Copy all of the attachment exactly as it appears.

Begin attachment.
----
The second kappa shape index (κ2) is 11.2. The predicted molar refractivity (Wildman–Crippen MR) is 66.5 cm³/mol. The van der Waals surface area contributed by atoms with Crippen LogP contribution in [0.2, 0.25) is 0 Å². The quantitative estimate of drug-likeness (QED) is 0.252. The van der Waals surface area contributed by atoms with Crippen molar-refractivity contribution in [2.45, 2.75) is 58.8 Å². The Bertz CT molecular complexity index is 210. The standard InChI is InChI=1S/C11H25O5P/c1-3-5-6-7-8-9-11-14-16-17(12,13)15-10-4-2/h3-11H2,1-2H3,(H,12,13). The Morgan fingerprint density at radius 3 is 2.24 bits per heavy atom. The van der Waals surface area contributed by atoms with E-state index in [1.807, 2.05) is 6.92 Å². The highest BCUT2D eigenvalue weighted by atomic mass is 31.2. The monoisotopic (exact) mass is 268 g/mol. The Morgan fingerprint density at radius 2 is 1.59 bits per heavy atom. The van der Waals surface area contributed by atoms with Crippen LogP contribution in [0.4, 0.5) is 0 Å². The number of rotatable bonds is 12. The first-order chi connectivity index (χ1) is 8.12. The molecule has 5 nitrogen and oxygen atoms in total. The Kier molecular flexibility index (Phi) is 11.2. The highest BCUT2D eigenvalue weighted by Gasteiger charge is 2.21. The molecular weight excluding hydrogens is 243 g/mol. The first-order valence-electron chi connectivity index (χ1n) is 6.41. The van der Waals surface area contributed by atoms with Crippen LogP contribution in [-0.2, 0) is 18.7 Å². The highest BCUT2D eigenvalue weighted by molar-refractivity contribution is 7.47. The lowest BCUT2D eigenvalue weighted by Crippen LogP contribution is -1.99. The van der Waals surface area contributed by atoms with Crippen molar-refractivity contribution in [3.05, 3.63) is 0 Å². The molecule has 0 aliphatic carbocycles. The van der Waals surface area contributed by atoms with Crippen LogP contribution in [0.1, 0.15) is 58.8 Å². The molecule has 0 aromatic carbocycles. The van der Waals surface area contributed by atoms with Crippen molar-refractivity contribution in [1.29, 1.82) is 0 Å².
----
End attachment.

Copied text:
The second kappa shape index (κ2) is 11.2. The predicted molar refractivity (Wildman–Crippen MR) is 66.5 cm³/mol. The van der Waals surface area contributed by atoms with Crippen LogP contribution in [0.2, 0.25) is 0 Å². The quantitative estimate of drug-likeness (QED) is 0.252. The van der Waals surface area contributed by atoms with Crippen molar-refractivity contribution in [2.45, 2.75) is 58.8 Å². The Bertz CT molecular complexity index is 210. The standard InChI is InChI=1S/C11H25O5P/c1-3-5-6-7-8-9-11-14-16-17(12,13)15-10-4-2/h3-11H2,1-2H3,(H,12,13). The Morgan fingerprint density at radius 3 is 2.24 bits per heavy atom. The van der Waals surface area contributed by atoms with E-state index in [1.807, 2.05) is 6.92 Å². The highest BCUT2D eigenvalue weighted by atomic mass is 31.2. The monoisotopic (exact) mass is 268 g/mol. The Morgan fingerprint density at radius 2 is 1.59 bits per heavy atom. The van der Waals surface area contributed by atoms with Crippen LogP contribution in [0.4, 0.5) is 0 Å². The number of rotatable bonds is 12. The first-order chi connectivity index (χ1) is 8.12. The molecule has 5 nitrogen and oxygen atoms in total. The Kier molecular flexibility index (Phi) is 11.2. The highest BCUT2D eigenvalue weighted by Gasteiger charge is 2.21. The molecular weight excluding hydrogens is 243 g/mol. The first-order valence-electron chi connectivity index (χ1n) is 6.41. The van der Waals surface area contributed by atoms with Crippen LogP contribution in [-0.2, 0) is 18.7 Å². The highest BCUT2D eigenvalue weighted by molar-refractivity contribution is 7.47. The lowest BCUT2D eigenvalue weighted by Crippen LogP contribution is -1.99. The van der Waals surface area contributed by atoms with Crippen molar-refractivity contribution in [3.05, 3.63) is 0 Å². The molecule has 0 aliphatic carbocycles. The van der Waals surface area contributed by atoms with Crippen LogP contribution in [0.1, 0.15) is 58.8 Å². The molecule has 0 aromatic carbocycles. The van der Waals surface area contributed by atoms with Crippen molar-refractivity contribution in [1.29, 1.82) is 0 Å².